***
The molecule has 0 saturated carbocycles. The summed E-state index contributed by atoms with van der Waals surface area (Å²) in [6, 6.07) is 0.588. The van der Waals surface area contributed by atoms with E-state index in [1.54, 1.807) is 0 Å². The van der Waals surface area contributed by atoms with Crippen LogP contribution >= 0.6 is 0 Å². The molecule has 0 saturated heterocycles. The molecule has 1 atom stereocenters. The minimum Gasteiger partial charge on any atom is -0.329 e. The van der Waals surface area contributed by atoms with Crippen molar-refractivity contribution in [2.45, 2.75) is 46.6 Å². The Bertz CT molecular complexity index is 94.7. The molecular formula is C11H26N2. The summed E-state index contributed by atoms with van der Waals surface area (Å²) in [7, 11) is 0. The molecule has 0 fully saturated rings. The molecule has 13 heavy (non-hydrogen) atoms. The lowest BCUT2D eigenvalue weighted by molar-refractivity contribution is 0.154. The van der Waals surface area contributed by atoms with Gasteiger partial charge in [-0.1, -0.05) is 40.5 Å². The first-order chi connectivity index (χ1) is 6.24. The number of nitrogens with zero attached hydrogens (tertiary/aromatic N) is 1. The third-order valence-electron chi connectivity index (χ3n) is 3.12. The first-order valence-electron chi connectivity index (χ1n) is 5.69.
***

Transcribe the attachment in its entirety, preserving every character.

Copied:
The molecule has 0 saturated carbocycles. The summed E-state index contributed by atoms with van der Waals surface area (Å²) in [6, 6.07) is 0.588. The van der Waals surface area contributed by atoms with E-state index in [1.54, 1.807) is 0 Å². The van der Waals surface area contributed by atoms with Crippen LogP contribution >= 0.6 is 0 Å². The molecule has 0 saturated heterocycles. The molecule has 1 atom stereocenters. The minimum Gasteiger partial charge on any atom is -0.329 e. The van der Waals surface area contributed by atoms with Crippen molar-refractivity contribution in [2.45, 2.75) is 46.6 Å². The Bertz CT molecular complexity index is 94.7. The molecular formula is C11H26N2. The summed E-state index contributed by atoms with van der Waals surface area (Å²) in [7, 11) is 0. The molecule has 0 fully saturated rings. The molecule has 13 heavy (non-hydrogen) atoms. The lowest BCUT2D eigenvalue weighted by molar-refractivity contribution is 0.154. The van der Waals surface area contributed by atoms with Gasteiger partial charge in [-0.1, -0.05) is 40.5 Å². The first-order chi connectivity index (χ1) is 6.24. The number of nitrogens with zero attached hydrogens (tertiary/aromatic N) is 1. The third-order valence-electron chi connectivity index (χ3n) is 3.12. The first-order valence-electron chi connectivity index (χ1n) is 5.69.